Denel has indicated that a previous investigation showed there was no substance to the allegations.


In a detailed letter – obtained by City Press – motivating for Ramaphosa’s approval of the probe into the alleged theft, the SIU wrote that a whistle-blower told the unit that the alleged heist “poses a security risk to the military security of the republic”.

“This is a major breach of security of a sovereign state. The intellectual property … in respect of these missile systems constitutes the sovereign security of South Africa and cannot be compromised to a foreign country in the manner in which this has occurred,” the whistle-blower told the SIU.

“Maladministration with regard to the handling of intellectual property rights by implicated officials of Denel has to, therefore, be investigated further. The causes of such maladministration have to be uncovered.

“Consequential losses, which may have occurred as a result of security breaches on Denel intellectual property to Sami, have to therefore be investigated. It has to be further ascertained whether a legal recourse cannot be obtained in order to remedy this dire situation.”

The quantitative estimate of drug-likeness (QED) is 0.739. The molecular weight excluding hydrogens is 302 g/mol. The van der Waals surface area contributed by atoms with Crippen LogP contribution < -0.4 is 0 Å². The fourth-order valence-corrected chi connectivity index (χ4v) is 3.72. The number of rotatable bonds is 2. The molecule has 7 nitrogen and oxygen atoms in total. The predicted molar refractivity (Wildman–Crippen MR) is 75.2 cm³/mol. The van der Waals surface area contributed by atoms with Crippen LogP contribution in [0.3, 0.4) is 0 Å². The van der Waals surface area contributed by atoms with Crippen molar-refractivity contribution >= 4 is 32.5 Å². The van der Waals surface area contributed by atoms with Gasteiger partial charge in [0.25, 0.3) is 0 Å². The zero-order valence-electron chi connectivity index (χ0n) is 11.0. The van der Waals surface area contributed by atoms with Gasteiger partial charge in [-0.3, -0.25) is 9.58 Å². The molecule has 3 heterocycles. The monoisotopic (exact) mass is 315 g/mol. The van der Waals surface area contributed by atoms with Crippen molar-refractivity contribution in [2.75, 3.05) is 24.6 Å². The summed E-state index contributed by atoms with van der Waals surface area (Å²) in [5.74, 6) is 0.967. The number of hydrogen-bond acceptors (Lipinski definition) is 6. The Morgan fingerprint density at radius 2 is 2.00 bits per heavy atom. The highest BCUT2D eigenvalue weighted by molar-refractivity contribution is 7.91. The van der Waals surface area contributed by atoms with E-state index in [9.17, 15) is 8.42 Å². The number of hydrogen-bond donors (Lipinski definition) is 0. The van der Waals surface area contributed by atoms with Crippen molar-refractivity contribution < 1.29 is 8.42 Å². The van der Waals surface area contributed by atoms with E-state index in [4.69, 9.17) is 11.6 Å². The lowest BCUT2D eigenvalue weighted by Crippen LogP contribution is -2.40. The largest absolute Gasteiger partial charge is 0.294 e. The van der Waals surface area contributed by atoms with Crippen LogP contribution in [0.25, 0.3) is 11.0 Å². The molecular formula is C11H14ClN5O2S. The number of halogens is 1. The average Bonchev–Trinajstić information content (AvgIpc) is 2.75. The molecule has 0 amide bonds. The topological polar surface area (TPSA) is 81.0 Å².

The theft has resulted in Denel’s worth as a company, and its relationships with the department of defence and its procurement agency, Armscor, being “laid bare”, said the whistle-blower.

On Friday, Armscor’s acting chief executive, Solomzi Mbada, said that sometime last year, the agency had received information that Denel’s intellectual property had been stolen and handed over to Sami.

An internal investigation was conducted and there was no substance to the allegations, Mbada said.

“Armscor can state that the extent of the alleged breach will have to be established first, with further supporting evidence, before any conclusions can be reached. If such an act was committed, it should be referred to the relevant law enforcement authorities for further investigation.”